One month after I arrived at the campground, my new retired friend said he was driving back to his home in Ottawa, Ontario and that if I wanted to, I could catch a ride with him. I said yes, as long as we could make a few stops along the way. We ended up exploring Quebec City and Montreal before arriving a few days later in my next stop, Ottawa.
Reading this story, some people may say I got extraordinarily lucky in meeting nice people and having my trip turn out the way it did. While I will not dispute the fact that I met some very kind Canadians along my way, I do not think I got any luckier than anyone else would have in a similar situation, let me explain why.
I had no technology with me, no other means of assistance that we are so reliant upon in our daily lives and I think that I was able to make those connections with other people because I was disconnected and had to rely on personal connections and new relationships rather than any information I could have gained from the internet. I think if I were to go on that same trip today, it would be a completely difference experience simply because of technology.
I wouldn't have asked the hostel staff for their opinions on where I should go, I would have asked Google. I wouldn't have just jumped on a bus and hoped others could tell me where I was going, I would have researched it and known exactly where I was going before I left. I wouldn't have created a friendship with the campground owner because I would have arrived on time at a different campground closer to a grocery store. And I likely wouldn't have gotten to know my campground neighbour and developed enough of a friendship with him that he would offer to drive me 1000 KMs across Eastern Canada because I would have been watching a movie on my iPad or texting friends back home rather than been open to sharing his campﬁre.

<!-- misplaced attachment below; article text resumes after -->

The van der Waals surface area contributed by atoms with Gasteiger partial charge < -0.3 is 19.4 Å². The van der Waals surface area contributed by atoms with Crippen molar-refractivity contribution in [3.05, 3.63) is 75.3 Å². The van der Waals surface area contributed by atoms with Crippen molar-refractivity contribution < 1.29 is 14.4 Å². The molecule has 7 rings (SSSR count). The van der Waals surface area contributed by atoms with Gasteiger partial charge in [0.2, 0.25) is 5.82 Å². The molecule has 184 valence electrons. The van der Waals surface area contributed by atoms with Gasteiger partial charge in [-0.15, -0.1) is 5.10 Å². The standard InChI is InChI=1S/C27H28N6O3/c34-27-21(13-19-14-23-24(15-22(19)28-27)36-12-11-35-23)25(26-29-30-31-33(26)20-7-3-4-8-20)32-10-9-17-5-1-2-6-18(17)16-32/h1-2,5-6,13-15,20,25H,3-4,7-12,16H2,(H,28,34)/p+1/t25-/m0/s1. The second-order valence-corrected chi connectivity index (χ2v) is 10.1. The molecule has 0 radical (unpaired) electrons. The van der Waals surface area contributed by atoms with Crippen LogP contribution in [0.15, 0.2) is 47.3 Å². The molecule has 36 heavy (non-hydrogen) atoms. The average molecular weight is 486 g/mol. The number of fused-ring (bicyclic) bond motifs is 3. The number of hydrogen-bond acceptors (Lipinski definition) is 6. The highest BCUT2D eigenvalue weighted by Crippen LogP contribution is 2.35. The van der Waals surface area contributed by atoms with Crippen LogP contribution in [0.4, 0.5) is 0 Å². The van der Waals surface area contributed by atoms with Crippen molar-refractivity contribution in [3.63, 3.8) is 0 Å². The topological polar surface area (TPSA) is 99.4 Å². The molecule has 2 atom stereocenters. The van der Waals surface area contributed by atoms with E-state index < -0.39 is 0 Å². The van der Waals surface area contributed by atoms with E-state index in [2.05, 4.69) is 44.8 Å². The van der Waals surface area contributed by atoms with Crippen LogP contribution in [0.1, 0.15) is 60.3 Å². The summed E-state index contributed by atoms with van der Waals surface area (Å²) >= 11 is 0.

If you stay connected while travelling, it is hard for you to truly leave the place you have come from. Our minds have become used to being in so many different places at once, that we are rarely in one place anymore in our daily lives. While you travel, it is important to experience where you are in those moments you are there. Travelling disconnected allows you to truly experience what you set out to ﬁnd and live uninhibited.
By travelling disconnected you rely on people, you rely on yourself, and it becomes a more more impactful experience by not looking everything up on the internet or distracting yourself with people half a world away. You have to actually talk to the people around you, in a real way. You have to get outside your comfort zone and interact with people in a way you probably don’t usually.
When I go on trips now, I bring an iPad so I can send the occasional email to family members, keep my blog updated, and keep digital copies of my travel itineraries, but I still don’t travel with a smartphone. And while I don’t need my adventures to be life changing anymore, I still try to avoid relying on technology once I get there, and instead try to rely on people.
If you need a spiritual awakening, if you are searching for meaning in life, travel disconnected.
By Logan Anderson